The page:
India has added 10 more wetlands to sites protected by the Ramsar Convention, Union Environment Minister Prakash Javadekar announced on Tuesday.
The 10 new ones are Nandur Madhameshwar, a first for Maharashtra; Keshopur-Miani, Beas Conservation Reserve and Nangal in Punjab; and Nawabganj, Parvati Agra, Saman, Samaspur, Sandi and Sarsai Nawar in Uttar Pradesh. The other Ramsar sites are in Rajasthan, Kerala, Odisha, Madhya Pradesh, Himachal Pradesh, Assam, West Bengal, Jammu and Kashmir, Andhra Pradesh, Manipur, Gujarat, Tamil Nadu and Tripura.
With this, a total of 37 sites in the country have been recognised under the international treaty. Wetlands declared as Ramsar sites are protected under strict guidelines.
The Convention, signed in 1971 in the Iranian city of Ramsar, is one of the oldest inter-governmental accords for preserving the ecological character of wetlands. Also known as the Convention on Wetlands, it aims to develop a global network of wetlands for the conservation of biological diversity and for sustaining human life.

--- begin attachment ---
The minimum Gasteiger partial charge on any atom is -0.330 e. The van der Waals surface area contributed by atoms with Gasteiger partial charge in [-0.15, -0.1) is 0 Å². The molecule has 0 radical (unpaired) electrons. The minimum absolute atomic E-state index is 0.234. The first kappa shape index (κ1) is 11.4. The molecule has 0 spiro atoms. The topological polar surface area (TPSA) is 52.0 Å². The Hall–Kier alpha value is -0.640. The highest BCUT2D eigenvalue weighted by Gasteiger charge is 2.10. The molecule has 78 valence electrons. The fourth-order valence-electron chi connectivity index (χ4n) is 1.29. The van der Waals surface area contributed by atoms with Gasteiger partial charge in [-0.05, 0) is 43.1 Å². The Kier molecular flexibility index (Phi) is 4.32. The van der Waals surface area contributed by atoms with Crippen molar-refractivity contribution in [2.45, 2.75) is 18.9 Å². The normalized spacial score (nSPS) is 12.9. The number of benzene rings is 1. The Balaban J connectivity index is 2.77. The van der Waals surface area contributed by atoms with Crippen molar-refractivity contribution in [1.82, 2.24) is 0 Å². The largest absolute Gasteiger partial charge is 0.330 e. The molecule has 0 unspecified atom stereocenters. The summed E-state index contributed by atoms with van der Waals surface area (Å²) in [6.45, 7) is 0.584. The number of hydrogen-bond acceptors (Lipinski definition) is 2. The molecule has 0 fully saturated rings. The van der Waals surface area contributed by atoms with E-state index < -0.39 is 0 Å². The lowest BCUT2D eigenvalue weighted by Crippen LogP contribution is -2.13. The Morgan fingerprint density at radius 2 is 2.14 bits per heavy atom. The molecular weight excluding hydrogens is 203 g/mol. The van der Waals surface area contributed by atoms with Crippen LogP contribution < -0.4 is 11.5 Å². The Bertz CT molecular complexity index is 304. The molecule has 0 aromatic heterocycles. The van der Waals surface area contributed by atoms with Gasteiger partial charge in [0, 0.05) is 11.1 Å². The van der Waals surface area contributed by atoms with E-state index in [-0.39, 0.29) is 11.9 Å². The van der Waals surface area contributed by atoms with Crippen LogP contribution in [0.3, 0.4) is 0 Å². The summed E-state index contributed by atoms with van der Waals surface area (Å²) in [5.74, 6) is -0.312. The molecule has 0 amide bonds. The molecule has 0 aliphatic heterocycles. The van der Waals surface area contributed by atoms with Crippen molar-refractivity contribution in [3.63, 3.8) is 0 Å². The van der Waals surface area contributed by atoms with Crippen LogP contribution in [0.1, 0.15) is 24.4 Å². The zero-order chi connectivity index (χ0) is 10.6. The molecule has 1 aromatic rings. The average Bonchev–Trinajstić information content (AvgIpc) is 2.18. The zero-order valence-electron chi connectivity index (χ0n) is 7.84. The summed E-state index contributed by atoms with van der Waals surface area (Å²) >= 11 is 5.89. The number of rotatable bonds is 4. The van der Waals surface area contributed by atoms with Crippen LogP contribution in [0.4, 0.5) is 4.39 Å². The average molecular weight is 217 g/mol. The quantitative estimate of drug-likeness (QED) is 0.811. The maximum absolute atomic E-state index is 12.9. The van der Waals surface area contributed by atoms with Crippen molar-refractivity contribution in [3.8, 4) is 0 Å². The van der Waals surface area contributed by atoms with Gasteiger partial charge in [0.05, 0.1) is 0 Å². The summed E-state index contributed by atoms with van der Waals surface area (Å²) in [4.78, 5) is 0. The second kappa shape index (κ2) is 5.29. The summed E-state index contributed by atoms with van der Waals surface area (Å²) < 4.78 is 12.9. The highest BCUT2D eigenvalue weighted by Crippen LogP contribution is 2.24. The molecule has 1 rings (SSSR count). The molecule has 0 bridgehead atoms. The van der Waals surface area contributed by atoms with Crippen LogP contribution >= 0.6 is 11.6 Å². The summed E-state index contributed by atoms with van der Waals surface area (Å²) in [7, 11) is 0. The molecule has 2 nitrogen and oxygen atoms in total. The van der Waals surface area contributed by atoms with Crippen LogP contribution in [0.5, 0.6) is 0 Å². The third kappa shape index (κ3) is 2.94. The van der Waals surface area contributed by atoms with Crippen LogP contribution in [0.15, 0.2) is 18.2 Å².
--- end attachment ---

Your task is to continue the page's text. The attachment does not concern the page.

Mr. Javadekar said in a tweet that the Ramsar declaration is an acknowledgement of the government’s commitment to the conservation of wetlands.
“Happy to inform that Ramsar has declared 10 more wetland sites from India as sites of international importance for the conservation of global biological diversity,” Mr. Javadekar said in a tweet. “It is an acknowledgement of India’s commitment towards conservation and sustainable use of its wetlands.”